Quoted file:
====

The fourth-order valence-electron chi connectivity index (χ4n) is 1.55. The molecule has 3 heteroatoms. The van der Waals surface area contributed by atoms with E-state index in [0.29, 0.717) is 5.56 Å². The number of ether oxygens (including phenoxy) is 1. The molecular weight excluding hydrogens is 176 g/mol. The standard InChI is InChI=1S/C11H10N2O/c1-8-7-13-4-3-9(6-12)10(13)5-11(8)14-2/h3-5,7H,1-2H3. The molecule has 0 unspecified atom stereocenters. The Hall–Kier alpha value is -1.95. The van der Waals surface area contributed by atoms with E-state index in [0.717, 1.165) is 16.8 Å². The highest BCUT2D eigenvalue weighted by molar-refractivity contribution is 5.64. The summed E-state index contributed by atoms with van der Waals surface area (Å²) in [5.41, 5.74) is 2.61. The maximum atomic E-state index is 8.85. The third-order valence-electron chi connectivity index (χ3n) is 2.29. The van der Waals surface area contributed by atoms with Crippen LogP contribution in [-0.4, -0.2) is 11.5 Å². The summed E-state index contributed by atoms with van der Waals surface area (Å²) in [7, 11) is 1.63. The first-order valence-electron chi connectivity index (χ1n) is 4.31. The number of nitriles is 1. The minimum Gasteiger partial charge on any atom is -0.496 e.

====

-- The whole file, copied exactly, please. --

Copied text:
The fourth-order valence-electron chi connectivity index (χ4n) is 1.55. The molecule has 3 heteroatoms. The van der Waals surface area contributed by atoms with E-state index in [0.29, 0.717) is 5.56 Å². The number of ether oxygens (including phenoxy) is 1. The molecular weight excluding hydrogens is 176 g/mol. The standard InChI is InChI=1S/C11H10N2O/c1-8-7-13-4-3-9(6-12)10(13)5-11(8)14-2/h3-5,7H,1-2H3. The molecule has 0 unspecified atom stereocenters. The Hall–Kier alpha value is -1.95. The van der Waals surface area contributed by atoms with E-state index in [0.717, 1.165) is 16.8 Å². The highest BCUT2D eigenvalue weighted by molar-refractivity contribution is 5.64. The summed E-state index contributed by atoms with van der Waals surface area (Å²) in [5.41, 5.74) is 2.61. The maximum atomic E-state index is 8.85. The third-order valence-electron chi connectivity index (χ3n) is 2.29. The van der Waals surface area contributed by atoms with Crippen LogP contribution in [-0.4, -0.2) is 11.5 Å². The summed E-state index contributed by atoms with van der Waals surface area (Å²) in [7, 11) is 1.63. The first-order valence-electron chi connectivity index (χ1n) is 4.31. The number of nitriles is 1. The minimum Gasteiger partial charge on any atom is -0.496 e.